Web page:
these texts are an archive of my life in the San Francisco Bay Area from march 2007 - march 2015. it stands as a record of close to a decade of my life, charting the struggles i faced as an artist, daughter, and lover. messy and chaotic at times, eloquent and poetic at others, these texts are an index i am proud of. it was here in this electric box that i learned how to be honest about my experiences and the person i needed to become. it was here that i first learned the truism that words make the world and how to trust such a beautiful, rife, hard fact.

thank you for meeting me here in such tall grass.

my artist website is here.

Jun 1, 2010


i am still thinking of louise bourgeois. i have become warm and still, comforted by her face, her smile, and the awesome fortitude and courage she showcased in her work and life. i think of the fact she was 70 before critical attention and acclaim found her. late recognition but she kept going going going and, by the time her due came, it was beyond earned, beyond deserved, and her fire was charged, endless, heartbreaking, and something so tremendously special that our language has not yet birthed words to describe.

my tribute today is that i will not beat myself up with the things i have yet to accomplish. i will enjoy the pace of this day. i will draw and be present and not torture myself with worry and fear and uncertainty, those assassins of aspiration and joy. i will relish in the fact that my hands are black with graphite. that my scent is covered by the dust of the pencil. that the scribbles and scratches have meaning.

her work is here.
the comfort of it.
she left us with such a strong, capable cradle.

i am drawing a huge spider today. all day. for her. for myself.


Marta Sanchez said...

Nice. I am looking at what I have in my life today instead of what I don't have/lost.

Anonymous said...

Louise Bourgeois will be sorely missed in the art community and beyond. I found a quote this morning in an article about her passing. Here she described her work: "My art is about seduction and rejection. It's about flirtation and frustration. It's about desire and anger, anxiety and fear. There is abandonment and there is violence." Bourgeois occupied a unique and much coveted position in the art world by maintaining both popularity and respect because she was simultaneously famous and obscure. Most artists want some level success and recognition but, again most, don’t want to be considered “sell-outs” or someone who has lost touch with their humble beginnings. Bourgeois nailed this. Plus, as you pointed out, she didn’t find her success until much later in life. I find her be a huge inspiration to women as well to artists . And, me being both, I greatly admire her courage, perseverance, and delicate femininity.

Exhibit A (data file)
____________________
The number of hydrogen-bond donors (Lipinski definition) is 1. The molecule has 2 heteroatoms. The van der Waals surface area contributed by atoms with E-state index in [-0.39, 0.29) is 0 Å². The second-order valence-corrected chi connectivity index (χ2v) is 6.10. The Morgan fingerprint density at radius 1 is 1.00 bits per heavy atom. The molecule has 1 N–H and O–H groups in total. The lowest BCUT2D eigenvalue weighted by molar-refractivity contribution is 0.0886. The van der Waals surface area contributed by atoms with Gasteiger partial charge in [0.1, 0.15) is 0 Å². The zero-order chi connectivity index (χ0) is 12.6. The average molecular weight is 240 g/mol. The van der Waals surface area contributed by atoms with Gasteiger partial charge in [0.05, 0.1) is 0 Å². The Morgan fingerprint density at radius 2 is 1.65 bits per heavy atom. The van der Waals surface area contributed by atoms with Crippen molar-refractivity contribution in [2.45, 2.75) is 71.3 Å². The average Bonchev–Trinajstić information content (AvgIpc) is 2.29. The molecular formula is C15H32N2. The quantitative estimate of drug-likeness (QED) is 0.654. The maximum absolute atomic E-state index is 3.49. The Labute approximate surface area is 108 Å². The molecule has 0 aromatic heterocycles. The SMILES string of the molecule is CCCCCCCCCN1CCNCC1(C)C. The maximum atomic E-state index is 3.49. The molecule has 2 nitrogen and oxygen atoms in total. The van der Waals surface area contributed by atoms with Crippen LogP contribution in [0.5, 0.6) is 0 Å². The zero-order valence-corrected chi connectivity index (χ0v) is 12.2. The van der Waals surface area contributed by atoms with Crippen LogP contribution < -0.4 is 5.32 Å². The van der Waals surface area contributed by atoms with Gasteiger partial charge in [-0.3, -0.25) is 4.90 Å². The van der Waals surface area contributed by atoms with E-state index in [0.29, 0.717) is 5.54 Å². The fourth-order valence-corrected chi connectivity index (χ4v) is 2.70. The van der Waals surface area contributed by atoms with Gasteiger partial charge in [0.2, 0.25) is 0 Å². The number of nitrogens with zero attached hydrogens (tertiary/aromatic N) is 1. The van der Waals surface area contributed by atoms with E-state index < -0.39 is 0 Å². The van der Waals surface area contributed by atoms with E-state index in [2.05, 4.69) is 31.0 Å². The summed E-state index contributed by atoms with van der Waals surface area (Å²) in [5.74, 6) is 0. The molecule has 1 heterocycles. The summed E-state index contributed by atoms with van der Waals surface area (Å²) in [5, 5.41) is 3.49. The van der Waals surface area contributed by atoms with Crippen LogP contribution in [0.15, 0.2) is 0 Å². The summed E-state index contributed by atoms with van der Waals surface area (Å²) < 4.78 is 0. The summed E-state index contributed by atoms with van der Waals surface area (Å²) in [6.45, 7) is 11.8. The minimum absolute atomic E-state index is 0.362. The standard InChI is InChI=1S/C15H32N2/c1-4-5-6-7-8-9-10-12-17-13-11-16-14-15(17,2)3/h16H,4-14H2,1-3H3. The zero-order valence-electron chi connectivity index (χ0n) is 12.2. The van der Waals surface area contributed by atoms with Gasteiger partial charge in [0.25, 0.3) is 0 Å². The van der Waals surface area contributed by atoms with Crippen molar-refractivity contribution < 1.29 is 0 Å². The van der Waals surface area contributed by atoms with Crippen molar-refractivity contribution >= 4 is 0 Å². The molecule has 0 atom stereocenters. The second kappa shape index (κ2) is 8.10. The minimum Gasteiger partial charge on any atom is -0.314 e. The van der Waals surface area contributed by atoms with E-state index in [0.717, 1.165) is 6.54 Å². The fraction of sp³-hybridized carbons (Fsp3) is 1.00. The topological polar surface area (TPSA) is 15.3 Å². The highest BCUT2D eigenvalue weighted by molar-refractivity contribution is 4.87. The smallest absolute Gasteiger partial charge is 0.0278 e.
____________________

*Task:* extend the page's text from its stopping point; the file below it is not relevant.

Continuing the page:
angela simione said...

marta- YES! YES! YES!!!! it is hard, but that is the way to live! :)

angela simione said...

anonymous, thank you so much for your comment. more and more, i see the value in taking it one step, one day, one drawing at a time... to not rush ahead, to let the "career" be long. it is a life's work, after all. and louise bourgeois is such a healthy and beautiful reminder of this: to not be daunted or thwarted or unhinged by what may *seem* like a lack of accollade or respect. she lived with such a wealth of integrity and a huge helping of the only respect that really mattered- her own. i share the inspiration and admiration you feel. it gives me a wonderful permission to simply ENJOY this strange road. to find the hefty confidence that gives way to humility and patience.